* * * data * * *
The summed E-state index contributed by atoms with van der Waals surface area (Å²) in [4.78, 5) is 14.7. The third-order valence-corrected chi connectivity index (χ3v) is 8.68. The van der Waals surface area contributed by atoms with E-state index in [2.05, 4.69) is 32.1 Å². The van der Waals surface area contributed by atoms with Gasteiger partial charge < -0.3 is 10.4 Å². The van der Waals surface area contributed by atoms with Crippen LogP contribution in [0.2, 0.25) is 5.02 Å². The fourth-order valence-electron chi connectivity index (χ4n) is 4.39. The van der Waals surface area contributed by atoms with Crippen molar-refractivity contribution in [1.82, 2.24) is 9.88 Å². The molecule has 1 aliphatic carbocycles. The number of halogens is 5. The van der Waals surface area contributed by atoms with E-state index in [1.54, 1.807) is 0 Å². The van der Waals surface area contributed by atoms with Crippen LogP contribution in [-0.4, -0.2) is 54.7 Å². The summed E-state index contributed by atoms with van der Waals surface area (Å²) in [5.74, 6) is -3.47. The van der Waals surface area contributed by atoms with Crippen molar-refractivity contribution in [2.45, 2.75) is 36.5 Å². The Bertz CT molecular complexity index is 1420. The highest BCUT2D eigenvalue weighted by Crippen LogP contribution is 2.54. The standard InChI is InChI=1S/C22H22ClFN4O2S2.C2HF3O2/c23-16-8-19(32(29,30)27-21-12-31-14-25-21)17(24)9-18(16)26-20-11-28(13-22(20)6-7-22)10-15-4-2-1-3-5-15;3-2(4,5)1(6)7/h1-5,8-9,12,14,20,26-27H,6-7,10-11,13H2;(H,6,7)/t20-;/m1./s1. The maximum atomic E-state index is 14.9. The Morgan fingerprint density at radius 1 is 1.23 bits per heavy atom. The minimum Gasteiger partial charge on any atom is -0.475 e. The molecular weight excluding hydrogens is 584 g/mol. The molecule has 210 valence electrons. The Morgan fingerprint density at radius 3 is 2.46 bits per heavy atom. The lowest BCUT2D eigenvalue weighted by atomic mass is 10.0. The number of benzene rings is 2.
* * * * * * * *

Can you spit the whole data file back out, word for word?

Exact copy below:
The summed E-state index contributed by atoms with van der Waals surface area (Å²) in [4.78, 5) is 14.7. The third-order valence-corrected chi connectivity index (χ3v) is 8.68. The van der Waals surface area contributed by atoms with E-state index in [2.05, 4.69) is 32.1 Å². The van der Waals surface area contributed by atoms with Gasteiger partial charge < -0.3 is 10.4 Å². The van der Waals surface area contributed by atoms with Crippen LogP contribution in [0.2, 0.25) is 5.02 Å². The fourth-order valence-electron chi connectivity index (χ4n) is 4.39. The van der Waals surface area contributed by atoms with Crippen molar-refractivity contribution in [1.82, 2.24) is 9.88 Å². The molecule has 1 aliphatic carbocycles. The number of halogens is 5. The van der Waals surface area contributed by atoms with E-state index in [1.54, 1.807) is 0 Å². The van der Waals surface area contributed by atoms with Crippen LogP contribution in [-0.4, -0.2) is 54.7 Å². The summed E-state index contributed by atoms with van der Waals surface area (Å²) in [5.74, 6) is -3.47. The van der Waals surface area contributed by atoms with Crippen molar-refractivity contribution in [2.45, 2.75) is 36.5 Å². The Bertz CT molecular complexity index is 1420. The highest BCUT2D eigenvalue weighted by Crippen LogP contribution is 2.54. The standard InChI is InChI=1S/C22H22ClFN4O2S2.C2HF3O2/c23-16-8-19(32(29,30)27-21-12-31-14-25-21)17(24)9-18(16)26-20-11-28(13-22(20)6-7-22)10-15-4-2-1-3-5-15;3-2(4,5)1(6)7/h1-5,8-9,12,14,20,26-27H,6-7,10-11,13H2;(H,6,7)/t20-;/m1./s1. The maximum atomic E-state index is 14.9. The Morgan fingerprint density at radius 1 is 1.23 bits per heavy atom. The minimum Gasteiger partial charge on any atom is -0.475 e. The molecular weight excluding hydrogens is 584 g/mol. The molecule has 210 valence electrons. The Morgan fingerprint density at radius 3 is 2.46 bits per heavy atom. The lowest BCUT2D eigenvalue weighted by atomic mass is 10.0. The number of benzene rings is 2.